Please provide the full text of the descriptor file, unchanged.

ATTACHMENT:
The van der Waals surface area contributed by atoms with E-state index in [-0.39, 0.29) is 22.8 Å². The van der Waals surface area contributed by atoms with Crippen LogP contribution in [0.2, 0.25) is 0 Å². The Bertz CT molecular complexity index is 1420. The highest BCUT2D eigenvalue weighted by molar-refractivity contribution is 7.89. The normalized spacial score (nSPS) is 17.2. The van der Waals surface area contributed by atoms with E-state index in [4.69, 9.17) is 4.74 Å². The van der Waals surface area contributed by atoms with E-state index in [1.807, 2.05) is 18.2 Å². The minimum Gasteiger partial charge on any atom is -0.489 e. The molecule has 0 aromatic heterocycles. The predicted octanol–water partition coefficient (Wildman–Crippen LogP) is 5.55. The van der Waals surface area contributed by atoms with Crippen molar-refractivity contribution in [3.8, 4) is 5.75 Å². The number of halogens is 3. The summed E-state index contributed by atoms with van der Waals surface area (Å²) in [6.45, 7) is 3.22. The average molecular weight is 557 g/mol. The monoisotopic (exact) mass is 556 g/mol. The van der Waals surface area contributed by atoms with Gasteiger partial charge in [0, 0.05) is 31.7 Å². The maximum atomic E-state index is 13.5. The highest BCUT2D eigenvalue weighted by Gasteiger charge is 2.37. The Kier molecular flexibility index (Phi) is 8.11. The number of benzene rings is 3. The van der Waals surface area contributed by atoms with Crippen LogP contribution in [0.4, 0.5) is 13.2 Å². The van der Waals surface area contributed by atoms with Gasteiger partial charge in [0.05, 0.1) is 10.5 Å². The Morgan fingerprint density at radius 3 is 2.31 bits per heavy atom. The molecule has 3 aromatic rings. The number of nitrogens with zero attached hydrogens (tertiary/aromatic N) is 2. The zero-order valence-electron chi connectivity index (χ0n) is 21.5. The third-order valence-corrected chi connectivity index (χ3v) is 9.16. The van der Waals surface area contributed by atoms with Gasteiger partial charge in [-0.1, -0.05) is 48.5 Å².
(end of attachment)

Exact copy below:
The van der Waals surface area contributed by atoms with E-state index in [-0.39, 0.29) is 22.8 Å². The van der Waals surface area contributed by atoms with Crippen LogP contribution in [0.2, 0.25) is 0 Å². The Bertz CT molecular complexity index is 1420. The highest BCUT2D eigenvalue weighted by molar-refractivity contribution is 7.89. The normalized spacial score (nSPS) is 17.2. The van der Waals surface area contributed by atoms with E-state index in [4.69, 9.17) is 4.74 Å². The van der Waals surface area contributed by atoms with E-state index in [1.807, 2.05) is 18.2 Å². The minimum Gasteiger partial charge on any atom is -0.489 e. The molecule has 0 aromatic heterocycles. The predicted octanol–water partition coefficient (Wildman–Crippen LogP) is 5.55. The van der Waals surface area contributed by atoms with Crippen molar-refractivity contribution in [3.8, 4) is 5.75 Å². The number of halogens is 3. The summed E-state index contributed by atoms with van der Waals surface area (Å²) in [6.45, 7) is 3.22. The average molecular weight is 557 g/mol. The monoisotopic (exact) mass is 556 g/mol. The van der Waals surface area contributed by atoms with Gasteiger partial charge in [0, 0.05) is 31.7 Å². The maximum atomic E-state index is 13.5. The highest BCUT2D eigenvalue weighted by Gasteiger charge is 2.37. The Kier molecular flexibility index (Phi) is 8.11. The number of benzene rings is 3. The van der Waals surface area contributed by atoms with Crippen LogP contribution in [0.4, 0.5) is 13.2 Å². The van der Waals surface area contributed by atoms with Gasteiger partial charge in [0.05, 0.1) is 10.5 Å². The Morgan fingerprint density at radius 3 is 2.31 bits per heavy atom. The molecule has 3 aromatic rings. The number of nitrogens with zero attached hydrogens (tertiary/aromatic N) is 2. The zero-order valence-electron chi connectivity index (χ0n) is 21.5. The third-order valence-corrected chi connectivity index (χ3v) is 9.16. The van der Waals surface area contributed by atoms with Gasteiger partial charge in [-0.1, -0.05) is 48.5 Å².